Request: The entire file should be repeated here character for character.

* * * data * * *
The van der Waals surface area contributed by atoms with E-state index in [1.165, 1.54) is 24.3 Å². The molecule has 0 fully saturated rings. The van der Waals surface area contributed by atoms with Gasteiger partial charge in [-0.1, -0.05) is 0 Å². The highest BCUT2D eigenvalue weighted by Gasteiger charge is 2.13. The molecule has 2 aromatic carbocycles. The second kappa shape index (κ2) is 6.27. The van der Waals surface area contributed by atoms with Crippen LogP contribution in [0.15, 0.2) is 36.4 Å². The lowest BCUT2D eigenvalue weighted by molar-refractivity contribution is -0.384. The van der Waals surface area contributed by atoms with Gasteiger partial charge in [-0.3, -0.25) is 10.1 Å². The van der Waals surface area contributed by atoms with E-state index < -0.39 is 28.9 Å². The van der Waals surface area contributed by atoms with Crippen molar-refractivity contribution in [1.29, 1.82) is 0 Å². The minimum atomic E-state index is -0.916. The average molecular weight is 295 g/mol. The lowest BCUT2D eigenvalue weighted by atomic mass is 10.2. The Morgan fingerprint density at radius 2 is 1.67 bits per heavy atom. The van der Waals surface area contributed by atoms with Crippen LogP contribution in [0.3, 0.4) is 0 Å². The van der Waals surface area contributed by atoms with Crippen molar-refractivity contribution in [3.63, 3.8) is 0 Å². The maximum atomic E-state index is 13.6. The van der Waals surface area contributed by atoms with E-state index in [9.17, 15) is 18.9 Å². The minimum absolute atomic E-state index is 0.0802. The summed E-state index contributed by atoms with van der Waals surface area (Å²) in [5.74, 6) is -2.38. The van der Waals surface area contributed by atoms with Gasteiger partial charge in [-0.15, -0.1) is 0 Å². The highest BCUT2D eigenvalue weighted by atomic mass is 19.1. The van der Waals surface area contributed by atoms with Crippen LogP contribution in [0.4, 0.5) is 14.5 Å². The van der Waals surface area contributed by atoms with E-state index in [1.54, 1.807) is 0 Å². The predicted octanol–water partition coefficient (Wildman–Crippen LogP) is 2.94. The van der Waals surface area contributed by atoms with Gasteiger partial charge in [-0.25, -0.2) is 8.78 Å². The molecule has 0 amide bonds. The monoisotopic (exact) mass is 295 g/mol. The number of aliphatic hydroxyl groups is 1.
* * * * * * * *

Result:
The van der Waals surface area contributed by atoms with E-state index in [1.165, 1.54) is 24.3 Å². The molecule has 0 fully saturated rings. The van der Waals surface area contributed by atoms with Gasteiger partial charge in [-0.1, -0.05) is 0 Å². The highest BCUT2D eigenvalue weighted by Gasteiger charge is 2.13. The molecule has 2 aromatic carbocycles. The second kappa shape index (κ2) is 6.27. The van der Waals surface area contributed by atoms with Crippen LogP contribution in [0.15, 0.2) is 36.4 Å². The lowest BCUT2D eigenvalue weighted by molar-refractivity contribution is -0.384. The van der Waals surface area contributed by atoms with Gasteiger partial charge in [-0.3, -0.25) is 10.1 Å². The van der Waals surface area contributed by atoms with E-state index < -0.39 is 28.9 Å². The van der Waals surface area contributed by atoms with Crippen molar-refractivity contribution in [1.29, 1.82) is 0 Å². The minimum atomic E-state index is -0.916. The average molecular weight is 295 g/mol. The lowest BCUT2D eigenvalue weighted by atomic mass is 10.2. The Morgan fingerprint density at radius 2 is 1.67 bits per heavy atom. The van der Waals surface area contributed by atoms with Crippen LogP contribution in [0.3, 0.4) is 0 Å². The van der Waals surface area contributed by atoms with Crippen molar-refractivity contribution in [3.63, 3.8) is 0 Å². The maximum atomic E-state index is 13.6. The van der Waals surface area contributed by atoms with E-state index in [9.17, 15) is 18.9 Å². The minimum absolute atomic E-state index is 0.0802. The summed E-state index contributed by atoms with van der Waals surface area (Å²) in [5.74, 6) is -2.38. The van der Waals surface area contributed by atoms with Gasteiger partial charge in [-0.15, -0.1) is 0 Å². The highest BCUT2D eigenvalue weighted by atomic mass is 19.1. The van der Waals surface area contributed by atoms with Crippen LogP contribution in [0.4, 0.5) is 14.5 Å². The van der Waals surface area contributed by atoms with E-state index in [1.54, 1.807) is 0 Å². The predicted octanol–water partition coefficient (Wildman–Crippen LogP) is 2.94. The van der Waals surface area contributed by atoms with Gasteiger partial charge in [-0.25, -0.2) is 8.78 Å². The molecule has 0 amide bonds. The monoisotopic (exact) mass is 295 g/mol. The number of aliphatic hydroxyl groups is 1.